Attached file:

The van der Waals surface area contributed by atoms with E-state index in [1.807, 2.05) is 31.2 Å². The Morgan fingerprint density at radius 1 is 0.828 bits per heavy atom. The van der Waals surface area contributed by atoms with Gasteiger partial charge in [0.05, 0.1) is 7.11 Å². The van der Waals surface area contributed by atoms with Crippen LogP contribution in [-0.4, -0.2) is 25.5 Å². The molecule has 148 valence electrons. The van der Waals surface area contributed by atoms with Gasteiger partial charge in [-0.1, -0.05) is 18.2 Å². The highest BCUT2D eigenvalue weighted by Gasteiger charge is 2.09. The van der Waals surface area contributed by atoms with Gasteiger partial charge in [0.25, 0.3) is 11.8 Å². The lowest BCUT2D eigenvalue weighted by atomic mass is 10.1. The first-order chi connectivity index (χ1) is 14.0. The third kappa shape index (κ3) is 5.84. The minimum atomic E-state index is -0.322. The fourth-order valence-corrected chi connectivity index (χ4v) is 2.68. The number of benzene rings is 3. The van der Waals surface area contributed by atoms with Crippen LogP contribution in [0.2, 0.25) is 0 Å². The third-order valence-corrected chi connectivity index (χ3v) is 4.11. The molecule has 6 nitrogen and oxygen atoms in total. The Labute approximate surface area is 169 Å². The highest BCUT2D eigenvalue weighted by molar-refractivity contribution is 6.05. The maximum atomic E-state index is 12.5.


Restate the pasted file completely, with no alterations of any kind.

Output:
The van der Waals surface area contributed by atoms with E-state index in [1.807, 2.05) is 31.2 Å². The Morgan fingerprint density at radius 1 is 0.828 bits per heavy atom. The van der Waals surface area contributed by atoms with Gasteiger partial charge in [0.05, 0.1) is 7.11 Å². The van der Waals surface area contributed by atoms with Crippen LogP contribution in [-0.4, -0.2) is 25.5 Å². The molecule has 148 valence electrons. The van der Waals surface area contributed by atoms with Gasteiger partial charge in [-0.1, -0.05) is 18.2 Å². The highest BCUT2D eigenvalue weighted by Gasteiger charge is 2.09. The van der Waals surface area contributed by atoms with Gasteiger partial charge in [0.25, 0.3) is 11.8 Å². The lowest BCUT2D eigenvalue weighted by atomic mass is 10.1. The first-order chi connectivity index (χ1) is 14.0. The third kappa shape index (κ3) is 5.84. The minimum atomic E-state index is -0.322. The fourth-order valence-corrected chi connectivity index (χ4v) is 2.68. The number of benzene rings is 3. The van der Waals surface area contributed by atoms with Crippen LogP contribution in [0.2, 0.25) is 0 Å². The third-order valence-corrected chi connectivity index (χ3v) is 4.11. The molecule has 6 nitrogen and oxygen atoms in total. The Labute approximate surface area is 169 Å². The highest BCUT2D eigenvalue weighted by molar-refractivity contribution is 6.05. The maximum atomic E-state index is 12.5.